When people think of superheroes, they often have their favourite interpretations. For Batman, some people may think of Michael Keaton, while others may remember Adam West more fondly. The same situation applies with Superman, ranging from Christopher Reeve to Henry Cavill or from George Reeves to Tom Welling. However, when people think of Wonder Woman they often associate her with Lynda Carter's unforgettable portrayal of the character from the 1970's TV Series. To this day, there has never been a version of the character that has come close to Carter's. With Gal Gadot's upcoming appearance in Batman vs Superman: Dawn of Justice, (which will lead to her own feature film) I'm going to take a look back at the on-screen history of the character, highlighting the reasons why nobody will ever come close to knocking Lynda Carter from memory.
In the beginning...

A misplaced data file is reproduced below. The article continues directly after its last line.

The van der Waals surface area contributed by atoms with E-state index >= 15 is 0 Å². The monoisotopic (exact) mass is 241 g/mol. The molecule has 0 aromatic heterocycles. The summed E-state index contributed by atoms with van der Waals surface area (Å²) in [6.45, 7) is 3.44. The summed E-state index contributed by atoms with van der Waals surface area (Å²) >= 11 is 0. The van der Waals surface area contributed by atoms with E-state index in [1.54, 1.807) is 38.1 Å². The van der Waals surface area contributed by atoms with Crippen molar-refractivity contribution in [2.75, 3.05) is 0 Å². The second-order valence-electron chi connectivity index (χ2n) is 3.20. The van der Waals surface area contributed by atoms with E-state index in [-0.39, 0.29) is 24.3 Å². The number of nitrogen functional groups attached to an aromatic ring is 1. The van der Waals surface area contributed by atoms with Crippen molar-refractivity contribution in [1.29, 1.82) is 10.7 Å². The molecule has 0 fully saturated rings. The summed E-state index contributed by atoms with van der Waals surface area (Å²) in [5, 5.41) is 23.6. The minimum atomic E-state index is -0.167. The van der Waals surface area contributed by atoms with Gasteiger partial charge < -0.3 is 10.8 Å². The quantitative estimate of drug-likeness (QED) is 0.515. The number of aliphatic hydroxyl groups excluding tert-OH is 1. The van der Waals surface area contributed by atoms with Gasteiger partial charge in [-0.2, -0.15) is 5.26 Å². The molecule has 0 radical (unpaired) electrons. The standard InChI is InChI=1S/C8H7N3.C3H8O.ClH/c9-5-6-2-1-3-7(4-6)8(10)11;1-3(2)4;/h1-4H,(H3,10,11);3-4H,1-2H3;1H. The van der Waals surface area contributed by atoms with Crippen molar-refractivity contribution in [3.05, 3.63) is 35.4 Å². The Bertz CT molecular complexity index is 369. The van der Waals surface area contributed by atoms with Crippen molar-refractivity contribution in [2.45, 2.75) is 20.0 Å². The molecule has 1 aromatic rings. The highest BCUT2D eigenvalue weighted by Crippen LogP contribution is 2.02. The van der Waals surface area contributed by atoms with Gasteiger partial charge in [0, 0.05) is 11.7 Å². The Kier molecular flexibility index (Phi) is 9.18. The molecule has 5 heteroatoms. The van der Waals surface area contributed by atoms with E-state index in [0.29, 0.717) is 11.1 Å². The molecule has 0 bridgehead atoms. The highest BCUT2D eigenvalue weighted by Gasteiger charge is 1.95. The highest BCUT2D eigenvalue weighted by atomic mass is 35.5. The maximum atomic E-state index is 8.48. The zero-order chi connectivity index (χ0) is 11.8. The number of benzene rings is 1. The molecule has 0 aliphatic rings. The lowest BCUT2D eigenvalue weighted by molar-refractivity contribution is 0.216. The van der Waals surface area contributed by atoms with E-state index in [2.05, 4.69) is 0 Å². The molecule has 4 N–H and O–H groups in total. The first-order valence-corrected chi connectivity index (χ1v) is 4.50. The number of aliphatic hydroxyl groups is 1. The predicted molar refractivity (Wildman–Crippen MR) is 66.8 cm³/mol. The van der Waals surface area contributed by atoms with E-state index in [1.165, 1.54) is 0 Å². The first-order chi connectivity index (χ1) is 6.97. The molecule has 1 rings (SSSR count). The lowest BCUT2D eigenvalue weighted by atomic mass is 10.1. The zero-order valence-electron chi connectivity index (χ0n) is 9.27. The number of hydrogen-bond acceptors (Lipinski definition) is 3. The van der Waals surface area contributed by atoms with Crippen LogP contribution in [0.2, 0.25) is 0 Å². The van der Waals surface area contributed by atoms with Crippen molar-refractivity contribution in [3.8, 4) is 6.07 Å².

People often forget that Lynda Carter was not the first actress to portray Wonder Woman. The first attempt at an on-screen Wonder Woman came in the form of a 1967 TV pilot, entitled Who's Afraid of Diana Prince? Commissioned by the creators of the hugely successful Batman TV series, the pilot mimicked the tongue-in-cheek tone of Batman and was more comedic than dramatic. Wonder Woman/Diana Prince was a shell of her comic book persona and appeared obsessed with her 'beauty', spending most of the short admiring herself in the mirror. Mockingly, the reflection is a more attractive Wonder Woman (played by Linda Harrison), perhaps alluding to the unjust stereotypes associated with women during the time period. Similarly, Diana's mother mentions being disgraced by the fact that her daughter was unmarried, reflecting the social norms of the time. Thankfully, the series never saw the light of day. It's somehow satisfying to know that Who's Afraid of Diana Prince? was shelved. Wonder Woman is associated with being a strong female icon and this pilot completely missed the point of the character, undermining her all on the basis of her being female.